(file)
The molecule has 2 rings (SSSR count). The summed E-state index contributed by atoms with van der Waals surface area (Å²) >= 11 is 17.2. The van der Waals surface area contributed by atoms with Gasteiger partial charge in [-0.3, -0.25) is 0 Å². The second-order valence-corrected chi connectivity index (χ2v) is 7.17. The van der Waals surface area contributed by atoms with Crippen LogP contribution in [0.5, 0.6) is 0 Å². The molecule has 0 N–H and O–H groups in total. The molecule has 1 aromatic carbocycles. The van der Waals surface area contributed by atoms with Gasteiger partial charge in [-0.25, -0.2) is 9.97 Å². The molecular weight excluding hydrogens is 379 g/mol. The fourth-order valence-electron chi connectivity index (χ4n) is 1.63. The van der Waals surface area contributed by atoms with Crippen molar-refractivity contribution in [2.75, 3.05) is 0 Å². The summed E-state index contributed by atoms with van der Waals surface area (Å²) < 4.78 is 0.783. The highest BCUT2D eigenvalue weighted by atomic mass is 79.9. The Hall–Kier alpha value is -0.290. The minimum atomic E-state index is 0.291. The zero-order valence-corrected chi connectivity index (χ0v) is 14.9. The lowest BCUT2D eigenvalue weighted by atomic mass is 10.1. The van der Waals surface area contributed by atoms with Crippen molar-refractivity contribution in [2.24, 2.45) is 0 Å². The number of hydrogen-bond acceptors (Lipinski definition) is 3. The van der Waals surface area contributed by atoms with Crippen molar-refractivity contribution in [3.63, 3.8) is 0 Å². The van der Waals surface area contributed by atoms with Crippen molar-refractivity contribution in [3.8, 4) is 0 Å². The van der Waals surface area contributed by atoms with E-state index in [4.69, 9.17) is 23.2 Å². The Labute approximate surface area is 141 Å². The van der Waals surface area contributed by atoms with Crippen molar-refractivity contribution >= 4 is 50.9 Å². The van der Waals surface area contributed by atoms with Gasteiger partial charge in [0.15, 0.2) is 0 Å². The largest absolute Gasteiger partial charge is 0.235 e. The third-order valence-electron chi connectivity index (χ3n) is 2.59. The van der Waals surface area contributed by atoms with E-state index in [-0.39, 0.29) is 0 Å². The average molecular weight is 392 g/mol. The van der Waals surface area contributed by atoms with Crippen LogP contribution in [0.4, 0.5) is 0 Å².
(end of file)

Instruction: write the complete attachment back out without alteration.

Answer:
The molecule has 2 rings (SSSR count). The summed E-state index contributed by atoms with van der Waals surface area (Å²) >= 11 is 17.2. The van der Waals surface area contributed by atoms with Gasteiger partial charge in [-0.3, -0.25) is 0 Å². The second-order valence-corrected chi connectivity index (χ2v) is 7.17. The van der Waals surface area contributed by atoms with Crippen LogP contribution in [0.5, 0.6) is 0 Å². The molecule has 0 N–H and O–H groups in total. The molecule has 1 aromatic carbocycles. The van der Waals surface area contributed by atoms with Gasteiger partial charge in [-0.25, -0.2) is 9.97 Å². The molecular weight excluding hydrogens is 379 g/mol. The fourth-order valence-electron chi connectivity index (χ4n) is 1.63. The van der Waals surface area contributed by atoms with Crippen molar-refractivity contribution in [2.75, 3.05) is 0 Å². The summed E-state index contributed by atoms with van der Waals surface area (Å²) < 4.78 is 0.783. The highest BCUT2D eigenvalue weighted by atomic mass is 79.9. The Hall–Kier alpha value is -0.290. The minimum atomic E-state index is 0.291. The zero-order valence-corrected chi connectivity index (χ0v) is 14.9. The lowest BCUT2D eigenvalue weighted by atomic mass is 10.1. The van der Waals surface area contributed by atoms with Crippen molar-refractivity contribution in [2.24, 2.45) is 0 Å². The number of hydrogen-bond acceptors (Lipinski definition) is 3. The van der Waals surface area contributed by atoms with Crippen molar-refractivity contribution in [3.63, 3.8) is 0 Å². The van der Waals surface area contributed by atoms with Crippen molar-refractivity contribution in [3.8, 4) is 0 Å². The van der Waals surface area contributed by atoms with E-state index in [4.69, 9.17) is 23.2 Å². The Labute approximate surface area is 141 Å². The van der Waals surface area contributed by atoms with Crippen molar-refractivity contribution >= 4 is 50.9 Å². The van der Waals surface area contributed by atoms with Gasteiger partial charge in [0.15, 0.2) is 0 Å². The largest absolute Gasteiger partial charge is 0.235 e. The third-order valence-electron chi connectivity index (χ3n) is 2.59. The van der Waals surface area contributed by atoms with E-state index in [-0.39, 0.29) is 0 Å². The average molecular weight is 392 g/mol. The van der Waals surface area contributed by atoms with Crippen LogP contribution in [0.4, 0.5) is 0 Å².